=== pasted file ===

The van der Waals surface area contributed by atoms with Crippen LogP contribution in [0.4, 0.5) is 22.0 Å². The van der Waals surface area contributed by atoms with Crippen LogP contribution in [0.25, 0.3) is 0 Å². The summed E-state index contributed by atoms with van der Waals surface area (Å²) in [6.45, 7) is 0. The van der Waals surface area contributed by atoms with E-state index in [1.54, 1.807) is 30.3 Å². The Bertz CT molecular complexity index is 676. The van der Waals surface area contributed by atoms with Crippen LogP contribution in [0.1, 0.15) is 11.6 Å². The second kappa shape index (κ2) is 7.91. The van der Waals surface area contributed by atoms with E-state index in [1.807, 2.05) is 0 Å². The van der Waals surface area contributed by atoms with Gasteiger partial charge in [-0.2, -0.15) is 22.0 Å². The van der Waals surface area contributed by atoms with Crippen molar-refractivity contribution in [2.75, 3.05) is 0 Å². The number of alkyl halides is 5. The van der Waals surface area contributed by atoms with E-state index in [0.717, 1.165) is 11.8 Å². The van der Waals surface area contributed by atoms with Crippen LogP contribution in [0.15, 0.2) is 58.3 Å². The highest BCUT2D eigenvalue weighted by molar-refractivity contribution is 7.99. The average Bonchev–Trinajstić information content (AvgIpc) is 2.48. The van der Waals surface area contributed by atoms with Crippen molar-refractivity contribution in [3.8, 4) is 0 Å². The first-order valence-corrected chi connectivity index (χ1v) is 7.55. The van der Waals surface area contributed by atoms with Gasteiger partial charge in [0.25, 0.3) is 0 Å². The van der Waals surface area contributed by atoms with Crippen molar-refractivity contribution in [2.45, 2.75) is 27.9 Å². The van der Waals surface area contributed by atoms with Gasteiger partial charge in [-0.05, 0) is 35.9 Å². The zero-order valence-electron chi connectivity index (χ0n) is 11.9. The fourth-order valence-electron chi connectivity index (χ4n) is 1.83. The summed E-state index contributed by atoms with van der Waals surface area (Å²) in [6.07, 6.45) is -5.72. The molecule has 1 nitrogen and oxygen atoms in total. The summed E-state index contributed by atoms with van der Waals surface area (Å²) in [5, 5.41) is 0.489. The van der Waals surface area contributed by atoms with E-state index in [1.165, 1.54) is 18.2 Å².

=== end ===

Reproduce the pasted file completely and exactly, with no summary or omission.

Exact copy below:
The van der Waals surface area contributed by atoms with Crippen LogP contribution in [0.4, 0.5) is 22.0 Å². The van der Waals surface area contributed by atoms with Crippen LogP contribution in [0.25, 0.3) is 0 Å². The summed E-state index contributed by atoms with van der Waals surface area (Å²) in [6.45, 7) is 0. The van der Waals surface area contributed by atoms with E-state index in [1.54, 1.807) is 30.3 Å². The Bertz CT molecular complexity index is 676. The van der Waals surface area contributed by atoms with Crippen LogP contribution in [0.1, 0.15) is 11.6 Å². The second kappa shape index (κ2) is 7.91. The van der Waals surface area contributed by atoms with E-state index in [1.807, 2.05) is 0 Å². The van der Waals surface area contributed by atoms with Gasteiger partial charge in [-0.2, -0.15) is 22.0 Å². The van der Waals surface area contributed by atoms with Crippen molar-refractivity contribution in [2.75, 3.05) is 0 Å². The number of alkyl halides is 5. The van der Waals surface area contributed by atoms with E-state index in [0.717, 1.165) is 11.8 Å². The van der Waals surface area contributed by atoms with Crippen LogP contribution in [0.15, 0.2) is 58.3 Å². The highest BCUT2D eigenvalue weighted by molar-refractivity contribution is 7.99. The average Bonchev–Trinajstić information content (AvgIpc) is 2.48. The van der Waals surface area contributed by atoms with Crippen molar-refractivity contribution in [3.8, 4) is 0 Å². The first-order valence-corrected chi connectivity index (χ1v) is 7.55. The van der Waals surface area contributed by atoms with Gasteiger partial charge in [0.25, 0.3) is 0 Å². The van der Waals surface area contributed by atoms with Crippen molar-refractivity contribution in [2.45, 2.75) is 27.9 Å². The van der Waals surface area contributed by atoms with Gasteiger partial charge in [-0.05, 0) is 35.9 Å². The zero-order valence-electron chi connectivity index (χ0n) is 11.9. The fourth-order valence-electron chi connectivity index (χ4n) is 1.83. The summed E-state index contributed by atoms with van der Waals surface area (Å²) in [6.07, 6.45) is -5.72. The molecule has 1 nitrogen and oxygen atoms in total. The summed E-state index contributed by atoms with van der Waals surface area (Å²) in [5, 5.41) is 0.489. The van der Waals surface area contributed by atoms with E-state index in [1.165, 1.54) is 18.2 Å².